Israel's post-Gaza war meeting with UN body: Hit, miss or just showing commitment?

Even prior to the Gaza operation, the Justice Ministry decided to send a higher-ranking delegation to meeting than usual, to show UN bodies its commitment to human rights.

Members of UN Security Council during meeting at UN headquarters in New York , October 14 (photo credit: REUTERS)
Members of UN Security Council during meeting at UN headquarters in New York , October 14
(photo credit: REUTERS)
The Monday meeting in Geneva between an Israeli delegation and the UN Human Rights Committee is a routine encounter that entails lots of discussion and little fanfare.
Yet the Israeli delegation at Monday’s meeting included the Justice Ministry’s director-general, Emi Palmor, for the first time, as well as Deputy Attorney-General Roy Schondorf and IDF International Law Department head Col. Noam Neuman – all high-ranking officials.
At the end, Palmor told reporters that it was an achievement that the delegation had not been extensively quizzed about the recent Gaza operation, and the ministry distributed a statement that it expected to field war-related questions.
So in the broader context, was the meeting a hit, as Palmor implied, or a miss? One could argue for a hit.
Israel got to make its case, even if indirectly, to a UN human rights body about the validity of its own investigations into war crimes allegations. It revealed that the country’s new fact-finding assessment mechanisms had completed initial recommendations in 47 of about 100 cases in a short time.
And this meeting did not take place in a vacuum. Some Palestinian supporters and UN officials are pushing hard to bring IDF soldiers and leaders before the ICC on war crimes charges.
Though the UN commission of inquiry into the Gaza war is officially impartial, Israel has panned it as a kangaroo court (and its leader, William Schabas, as biased), arguing that the commission is the instrument of choice for gathering evidence to bring Israel before the ICC.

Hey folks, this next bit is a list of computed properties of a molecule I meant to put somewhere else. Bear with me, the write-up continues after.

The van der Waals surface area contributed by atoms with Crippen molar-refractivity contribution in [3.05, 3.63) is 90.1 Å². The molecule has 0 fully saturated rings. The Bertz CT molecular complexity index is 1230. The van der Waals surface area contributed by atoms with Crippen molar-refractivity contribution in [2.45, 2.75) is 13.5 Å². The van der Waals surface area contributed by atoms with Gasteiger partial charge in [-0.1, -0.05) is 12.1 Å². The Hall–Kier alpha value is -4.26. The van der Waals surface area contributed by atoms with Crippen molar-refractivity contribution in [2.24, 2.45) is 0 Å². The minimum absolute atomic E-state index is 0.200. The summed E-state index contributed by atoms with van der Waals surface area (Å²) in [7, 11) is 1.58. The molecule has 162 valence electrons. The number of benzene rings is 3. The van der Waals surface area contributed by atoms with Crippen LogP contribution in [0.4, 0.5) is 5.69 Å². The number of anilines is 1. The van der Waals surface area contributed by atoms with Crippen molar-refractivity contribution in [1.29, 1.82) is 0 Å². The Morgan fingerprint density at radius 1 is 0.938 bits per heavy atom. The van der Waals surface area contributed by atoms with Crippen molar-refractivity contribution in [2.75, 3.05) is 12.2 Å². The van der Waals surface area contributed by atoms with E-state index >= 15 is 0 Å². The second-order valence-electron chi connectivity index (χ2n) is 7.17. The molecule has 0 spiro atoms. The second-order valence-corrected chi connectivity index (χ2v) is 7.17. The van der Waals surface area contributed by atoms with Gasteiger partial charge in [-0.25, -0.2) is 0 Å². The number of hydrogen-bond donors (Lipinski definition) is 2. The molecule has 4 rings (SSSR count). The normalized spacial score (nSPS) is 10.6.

Israel has refused until now to cooperate with the Schabas Commission, so Monday’s venue was an opportunity for the Jewish state to show that it does work with “fair” UN bodies, even though it may ignore allegedly biased ones.
To that extent, some say that behind the scenes, the members of the committee were even more reassured by some of the delegation’s responses to their concerns beyond what they had indicated in public.
But it is also worth noting what was not discussed.
While the Gaza operation came up indirectly in Israel’s answers about certain human rights issues and in its discussion of the Turkel Commission – the quasi-government body that determined that Israel’s apparatus for investigating itself complied with international law – the UN questioners did not come down hard on the Israeli delegation regarding the deaths of over 2,000 Palestinians or any of the individual incidents during the fighting.
This could suggest that when it comes to roles within the UN, Israel cannot sidestep the Schabas Commission, as Monday’s UN body does not have as much of a focus on war as it does on peacetime human rights issues.
Or it could suggest that the questioners intentionally refrained from getting into the subject of the Gaza war, leaving that exclusively to Schabas.
Such a reading would suggest that while Israel may still have achieved general UN goodwill, Palmor’s description of an achievement could be beside the point, with the UN neutralizing any attempted Israeli maneuver to deal with the UN without Schabas.
On the plus side, some have said that the UN questioners were impressed with Israeli responses on highly volatile issues like the state’s treatment of migrants and alleged torture of Palestinian detainees, including Israel’s appointing a new, more independent investigator of the Shin Bet.
On the miss side, UN questioners expressed uneasiness that while the High Court of Justice’s repeatedly striking down the state’s migrant policies showed a defense of human rights, the government’s having allegedly ignored the court’s criticism in its initial September 2013 ruling raised doubts about that commitment.
Also on the miss side, the UN questioners raised doubts about Israel’s citing necessity as a defense for applying moderate physical pressure to detainees in the face of imminent security risks – a move the questioners said was not far off from torture.
They also expressed doubts over the lack of new criminal investigations by the new Shin Bet investigator.
Regardless, it should be noted that even prior to the Gaza operation, the Justice Ministry had decided to send a higher-ranking delegation to Monday’s meeting than usual, in a more permanent campaign to show UN bodies its commitment to human rights.
In that version of events, the meeting was neither a hit nor a miss, but a realization of a longer-term strategy, unrelated to the Gaza war controversy, to show Israeli seriousness and cooperativeness with UN bodies where possible.
In any event, even if the delegation has scored a hit by increasing goodwill, it is unclear whether that will make a difference when the UN confronts Israel on its potential misses.